with no feedback I intend to use a consistent renaming scheme ... probably based on "EBCDIC xxx" adapted as necessary. I may choose to use "code page" as part of each page name depending on which side of bed I arise on the relevant day. Thankyou. Djm-leighpark (talk) 21:30, 16 August 2020 (UTC) (Bigdelboy (talk) 21:32, 16 August 2020 (UTC))

Anyone willing to pick this up?Edit

Following the good faith deletion of the code pages by the closer (see their talk page for details) I am abandoning work on this project unless a last stand DRV I may raise succeeds in allowing the pages to remain undeleted for longer. All other code pages are now eligible for deletion (they were before but it might have been inapropriate to raise it while this project was active) and may be bundle nominated for deletion, possibly my Bigdelboy account. If anyone else wishes to take this up feel free to contact me. Djm-leighpark (talk) 22:27, 1 September 2020 (UTC)

Djm-leighpark, thanks for your efforts. The content has been deleted. Like may things Wikipedia, things that seem like they should be easy enough turn out to be daunting. I see the following possible ways forward:
  1. Work to get the deletion discussion reopened. I specifically question Scottywong's conclusion that the discussion demonstrated a strong consensus that the material does not belong on Wikipedia. I count 9 keep votes and 10 other votes. Of the others, only 3 are clean delete opinions, the others were assuming to one degree or another that the material would be transwikified.
  2. Find some other place online that this information already exists and add clear external links to Code page and friends. The existing external links (many patchy Wayback links) do not appear to be particularly helpful.
  3. Let it go. This stuff is of limited current value and many Wikipedians are bent on curating the encyclopedia to remove content like this they see as cruft. ~Kvng (talk) 15:10, 5 September 2020 (UTC)
Thanks for your comments: I have chosen to leave this down for a bit as it is not the good RL time for me to raise this. In fact September so far has seen me simply discussion/watchlist react on WP; though I have initiated a couple of drafts from fallout of same; mainly intending to create a simple stub into mainspace and leave it at that. I still think its likely I'm raising a DRV at some point within the next 2 to 8 weeks; but I've other stuff I think I'm best doing first. Thankyou. Djm-leighpark (talk) 15:54, 5 September 2020 (UTC)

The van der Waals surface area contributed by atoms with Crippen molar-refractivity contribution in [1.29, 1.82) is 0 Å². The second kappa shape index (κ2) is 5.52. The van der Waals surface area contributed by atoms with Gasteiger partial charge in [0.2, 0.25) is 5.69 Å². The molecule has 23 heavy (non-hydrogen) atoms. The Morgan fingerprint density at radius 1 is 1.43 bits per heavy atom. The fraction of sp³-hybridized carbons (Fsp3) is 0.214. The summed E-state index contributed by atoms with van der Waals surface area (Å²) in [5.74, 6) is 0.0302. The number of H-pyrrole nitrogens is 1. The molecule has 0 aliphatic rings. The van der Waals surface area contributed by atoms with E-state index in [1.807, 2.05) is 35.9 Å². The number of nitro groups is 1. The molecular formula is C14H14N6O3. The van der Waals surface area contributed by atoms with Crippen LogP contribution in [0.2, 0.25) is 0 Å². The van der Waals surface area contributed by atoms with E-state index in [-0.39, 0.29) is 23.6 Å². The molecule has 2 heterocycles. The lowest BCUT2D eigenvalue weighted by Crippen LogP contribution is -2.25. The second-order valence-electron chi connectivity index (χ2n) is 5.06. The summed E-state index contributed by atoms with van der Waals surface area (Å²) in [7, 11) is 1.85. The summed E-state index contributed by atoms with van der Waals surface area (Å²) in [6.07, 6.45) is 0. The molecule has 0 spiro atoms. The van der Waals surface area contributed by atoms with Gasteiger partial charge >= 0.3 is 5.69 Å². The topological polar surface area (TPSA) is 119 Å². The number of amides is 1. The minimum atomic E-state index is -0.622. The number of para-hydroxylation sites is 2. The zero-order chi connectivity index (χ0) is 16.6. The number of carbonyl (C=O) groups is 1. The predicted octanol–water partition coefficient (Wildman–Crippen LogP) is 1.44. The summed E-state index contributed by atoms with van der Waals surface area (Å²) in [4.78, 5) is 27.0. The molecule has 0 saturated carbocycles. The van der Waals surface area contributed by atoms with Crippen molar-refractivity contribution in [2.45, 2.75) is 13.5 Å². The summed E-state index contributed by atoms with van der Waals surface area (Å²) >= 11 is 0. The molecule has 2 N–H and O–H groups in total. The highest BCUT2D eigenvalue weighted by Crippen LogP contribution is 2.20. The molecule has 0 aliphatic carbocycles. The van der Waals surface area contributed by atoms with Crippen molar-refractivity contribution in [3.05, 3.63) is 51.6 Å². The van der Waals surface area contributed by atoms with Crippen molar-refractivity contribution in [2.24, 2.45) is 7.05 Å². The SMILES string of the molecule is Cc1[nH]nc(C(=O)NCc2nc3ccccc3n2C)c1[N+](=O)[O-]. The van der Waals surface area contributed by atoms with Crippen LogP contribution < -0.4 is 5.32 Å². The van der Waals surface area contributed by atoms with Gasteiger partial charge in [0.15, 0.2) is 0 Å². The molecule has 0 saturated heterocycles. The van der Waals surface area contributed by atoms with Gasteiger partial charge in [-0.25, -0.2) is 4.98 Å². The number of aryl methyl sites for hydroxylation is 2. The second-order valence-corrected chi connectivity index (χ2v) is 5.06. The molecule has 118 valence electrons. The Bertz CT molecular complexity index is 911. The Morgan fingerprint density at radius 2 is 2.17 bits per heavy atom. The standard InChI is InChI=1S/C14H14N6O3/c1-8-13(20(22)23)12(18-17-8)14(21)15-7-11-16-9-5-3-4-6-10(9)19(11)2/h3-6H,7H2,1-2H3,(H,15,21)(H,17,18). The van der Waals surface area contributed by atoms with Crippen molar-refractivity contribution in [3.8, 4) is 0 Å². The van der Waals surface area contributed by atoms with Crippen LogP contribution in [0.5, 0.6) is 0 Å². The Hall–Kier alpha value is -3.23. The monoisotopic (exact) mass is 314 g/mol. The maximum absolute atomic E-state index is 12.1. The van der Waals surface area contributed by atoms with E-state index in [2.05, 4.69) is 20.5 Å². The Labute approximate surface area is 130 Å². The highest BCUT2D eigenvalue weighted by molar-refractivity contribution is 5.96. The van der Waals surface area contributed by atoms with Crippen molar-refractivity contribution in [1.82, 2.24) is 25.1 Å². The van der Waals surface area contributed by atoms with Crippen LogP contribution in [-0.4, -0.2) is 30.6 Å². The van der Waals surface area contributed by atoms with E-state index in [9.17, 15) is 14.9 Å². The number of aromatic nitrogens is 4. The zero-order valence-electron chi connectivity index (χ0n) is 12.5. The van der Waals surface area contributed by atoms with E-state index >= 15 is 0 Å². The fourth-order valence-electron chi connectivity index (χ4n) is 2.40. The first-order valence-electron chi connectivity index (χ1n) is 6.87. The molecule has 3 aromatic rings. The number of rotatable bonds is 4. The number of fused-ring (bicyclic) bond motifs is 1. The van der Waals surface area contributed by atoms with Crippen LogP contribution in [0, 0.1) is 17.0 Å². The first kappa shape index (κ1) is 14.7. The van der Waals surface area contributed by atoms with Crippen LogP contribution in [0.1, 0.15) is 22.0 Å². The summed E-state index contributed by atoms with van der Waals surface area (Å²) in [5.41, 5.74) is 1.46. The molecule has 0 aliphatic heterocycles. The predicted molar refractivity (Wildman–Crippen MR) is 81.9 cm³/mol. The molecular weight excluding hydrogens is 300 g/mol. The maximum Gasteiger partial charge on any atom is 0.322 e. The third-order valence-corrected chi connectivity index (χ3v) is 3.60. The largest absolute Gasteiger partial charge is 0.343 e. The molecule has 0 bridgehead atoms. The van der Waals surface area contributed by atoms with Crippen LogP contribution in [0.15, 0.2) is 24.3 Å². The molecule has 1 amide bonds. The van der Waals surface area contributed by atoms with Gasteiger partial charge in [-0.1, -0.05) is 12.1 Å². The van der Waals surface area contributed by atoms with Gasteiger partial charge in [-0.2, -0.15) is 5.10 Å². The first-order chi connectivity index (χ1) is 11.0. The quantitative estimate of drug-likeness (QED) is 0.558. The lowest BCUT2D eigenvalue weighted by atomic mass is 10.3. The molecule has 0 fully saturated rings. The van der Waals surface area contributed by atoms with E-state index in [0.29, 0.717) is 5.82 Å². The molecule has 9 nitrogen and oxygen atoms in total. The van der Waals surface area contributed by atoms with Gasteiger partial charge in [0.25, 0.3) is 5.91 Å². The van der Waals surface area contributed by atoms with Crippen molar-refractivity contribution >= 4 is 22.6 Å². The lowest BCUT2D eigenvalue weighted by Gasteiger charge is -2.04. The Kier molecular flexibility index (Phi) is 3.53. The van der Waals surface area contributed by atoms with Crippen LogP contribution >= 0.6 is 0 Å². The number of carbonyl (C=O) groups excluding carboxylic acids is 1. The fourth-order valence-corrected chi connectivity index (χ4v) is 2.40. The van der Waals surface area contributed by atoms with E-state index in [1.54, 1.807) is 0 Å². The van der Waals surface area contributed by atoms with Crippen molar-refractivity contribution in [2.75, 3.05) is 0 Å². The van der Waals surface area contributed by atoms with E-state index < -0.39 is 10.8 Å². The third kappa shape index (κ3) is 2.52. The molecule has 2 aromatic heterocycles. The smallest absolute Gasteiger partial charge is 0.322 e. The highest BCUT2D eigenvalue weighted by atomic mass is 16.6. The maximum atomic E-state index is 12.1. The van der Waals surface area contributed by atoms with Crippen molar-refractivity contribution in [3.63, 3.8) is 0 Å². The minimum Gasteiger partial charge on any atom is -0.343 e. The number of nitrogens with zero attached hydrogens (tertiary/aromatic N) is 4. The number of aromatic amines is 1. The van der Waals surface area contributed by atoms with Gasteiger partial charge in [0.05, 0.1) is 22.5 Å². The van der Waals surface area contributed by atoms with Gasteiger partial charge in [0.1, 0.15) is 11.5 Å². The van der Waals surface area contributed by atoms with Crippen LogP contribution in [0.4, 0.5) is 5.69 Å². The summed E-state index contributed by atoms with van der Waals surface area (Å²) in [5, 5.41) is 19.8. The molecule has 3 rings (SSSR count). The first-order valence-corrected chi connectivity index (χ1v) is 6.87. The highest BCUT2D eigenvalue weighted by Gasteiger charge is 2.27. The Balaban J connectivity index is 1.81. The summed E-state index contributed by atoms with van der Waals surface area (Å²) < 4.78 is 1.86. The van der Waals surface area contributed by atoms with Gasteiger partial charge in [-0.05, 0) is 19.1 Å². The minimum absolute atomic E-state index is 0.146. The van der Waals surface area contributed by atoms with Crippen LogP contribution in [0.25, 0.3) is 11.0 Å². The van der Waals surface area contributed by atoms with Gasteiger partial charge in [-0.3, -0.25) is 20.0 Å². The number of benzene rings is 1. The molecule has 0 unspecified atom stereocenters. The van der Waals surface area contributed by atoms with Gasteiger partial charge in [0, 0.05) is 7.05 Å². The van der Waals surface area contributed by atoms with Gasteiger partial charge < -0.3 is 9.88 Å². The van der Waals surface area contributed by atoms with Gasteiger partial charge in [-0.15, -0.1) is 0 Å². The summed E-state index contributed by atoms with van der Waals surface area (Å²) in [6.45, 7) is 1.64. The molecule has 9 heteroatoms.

(Extra-)low-voltage wiring, from more than a technical perspectiveEdit

  FYI: Pointer to relevant discussion elsewhere.

Please see Wikipedia talk:WikiProject Electrical engineering#Missing section or article: (extra-)low-voltage wiring, from more than a technical perspective.

Mentioning it here since it involves things like LAN and PC cabling information (and where to put it).  — SMcCandlish ¢ 😼  03:50, 4 August 2020 (UTC)

Draft:Aspose.BarCodeEdit

Hey, I was wondering if someone(s) could look at Draft:Aspose.BarCode and give the article editor some feedback (@Alexandr.gavriluk:). I declined it because of neutrality but that seems to have been dealt with. Some of the feedback, however, may have been incorrect since I looked at other articles in this topic area and saw that there were indeed example sections of code - something I thought shouldn't be in the article. This could really benefit from someone more familiar with computing and code articles taking a look, especially when it comes to notability since I don't really have a lot of experience in this area. I would definitely appreciate it! ReaderofthePack(formerly Tokyogirl79) (。◕‿◕。) 10:02, 18 August 2020 (UTC)

I've added a diagram and description of the AfC process. While ReaderofthePack has been focused on tone and other content issues, notability is typically the primary focus for AfC reviewers. ~Kvng (talk) 16:07, 21 August 2020 (UTC)


Cleanup of List of filename extensionsEdit

I'm proposing the List of filename extensions articles be cleaned up aggressively. Please see Talk:List of filename extensions#Cleanup and Criteria. -- Mikeblas (talk) 17:02, 28 August 2020 (UTC)

A new-ish computer-graphics sense of "mura"Edit

  FYI: Pointer to relevant discussion elsewhere.

Please see Talk:Mura#Another meaning. We seem to be missing an article.  — SMcCandlish ¢ 😼  07:13, 30 August 2020 (UTC)

Confusing overlap between VLSI Project and Mead & Conway revolutionEdit

I just made some fairly feeble efforts to make these two pages aware of each other:

The VLSI Project, as well as Mead's and Conway's contributions to VLSI design and synthesis was a pretty big deal in the history of computer science.

The VLSI Project page, in particular, now includes a citation, which I just added moments ago, to a 300 page book from the National Academies Press (1999) which details much of the whole saga.